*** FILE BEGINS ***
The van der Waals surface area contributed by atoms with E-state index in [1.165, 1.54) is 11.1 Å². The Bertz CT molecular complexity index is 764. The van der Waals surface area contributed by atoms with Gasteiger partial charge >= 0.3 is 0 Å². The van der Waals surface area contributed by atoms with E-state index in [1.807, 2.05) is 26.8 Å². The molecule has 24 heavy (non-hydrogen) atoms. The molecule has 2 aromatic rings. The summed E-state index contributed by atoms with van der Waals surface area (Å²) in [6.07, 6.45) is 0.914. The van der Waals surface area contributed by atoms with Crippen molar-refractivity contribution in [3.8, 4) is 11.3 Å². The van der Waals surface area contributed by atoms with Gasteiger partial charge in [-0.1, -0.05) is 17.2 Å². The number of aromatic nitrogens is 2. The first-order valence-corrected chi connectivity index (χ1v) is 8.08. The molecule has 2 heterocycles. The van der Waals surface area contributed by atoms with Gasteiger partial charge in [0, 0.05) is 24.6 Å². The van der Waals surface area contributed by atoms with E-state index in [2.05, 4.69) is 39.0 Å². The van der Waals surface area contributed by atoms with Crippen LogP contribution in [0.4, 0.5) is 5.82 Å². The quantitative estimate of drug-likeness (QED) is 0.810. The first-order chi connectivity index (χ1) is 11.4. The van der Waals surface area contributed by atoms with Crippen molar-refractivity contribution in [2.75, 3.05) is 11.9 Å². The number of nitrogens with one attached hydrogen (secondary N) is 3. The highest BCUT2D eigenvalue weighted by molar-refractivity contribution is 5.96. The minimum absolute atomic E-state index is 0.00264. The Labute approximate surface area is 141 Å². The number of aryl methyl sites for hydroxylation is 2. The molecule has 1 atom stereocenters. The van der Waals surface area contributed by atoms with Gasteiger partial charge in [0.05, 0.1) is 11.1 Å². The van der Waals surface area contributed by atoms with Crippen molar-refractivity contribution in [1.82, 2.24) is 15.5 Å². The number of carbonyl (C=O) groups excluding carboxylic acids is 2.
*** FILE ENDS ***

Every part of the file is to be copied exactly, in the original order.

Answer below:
The van der Waals surface area contributed by atoms with E-state index in [1.165, 1.54) is 11.1 Å². The Bertz CT molecular complexity index is 764. The van der Waals surface area contributed by atoms with Gasteiger partial charge >= 0.3 is 0 Å². The van der Waals surface area contributed by atoms with E-state index in [1.807, 2.05) is 26.8 Å². The molecule has 24 heavy (non-hydrogen) atoms. The molecule has 2 aromatic rings. The summed E-state index contributed by atoms with van der Waals surface area (Å²) in [6.07, 6.45) is 0.914. The van der Waals surface area contributed by atoms with Crippen molar-refractivity contribution in [3.8, 4) is 11.3 Å². The van der Waals surface area contributed by atoms with Gasteiger partial charge in [-0.1, -0.05) is 17.2 Å². The number of aromatic nitrogens is 2. The first-order valence-corrected chi connectivity index (χ1v) is 8.08. The molecule has 2 heterocycles. The van der Waals surface area contributed by atoms with Gasteiger partial charge in [0, 0.05) is 24.6 Å². The van der Waals surface area contributed by atoms with E-state index in [2.05, 4.69) is 39.0 Å². The van der Waals surface area contributed by atoms with Crippen LogP contribution in [0.4, 0.5) is 5.82 Å². The quantitative estimate of drug-likeness (QED) is 0.810. The first-order chi connectivity index (χ1) is 11.4. The van der Waals surface area contributed by atoms with Crippen molar-refractivity contribution in [2.75, 3.05) is 11.9 Å². The number of nitrogens with one attached hydrogen (secondary N) is 3. The highest BCUT2D eigenvalue weighted by molar-refractivity contribution is 5.96. The minimum absolute atomic E-state index is 0.00264. The Labute approximate surface area is 141 Å². The number of aryl methyl sites for hydroxylation is 2. The molecule has 1 atom stereocenters. The van der Waals surface area contributed by atoms with Gasteiger partial charge in [0.05, 0.1) is 11.1 Å². The van der Waals surface area contributed by atoms with Crippen molar-refractivity contribution in [1.82, 2.24) is 15.5 Å². The number of carbonyl (C=O) groups excluding carboxylic acids is 2.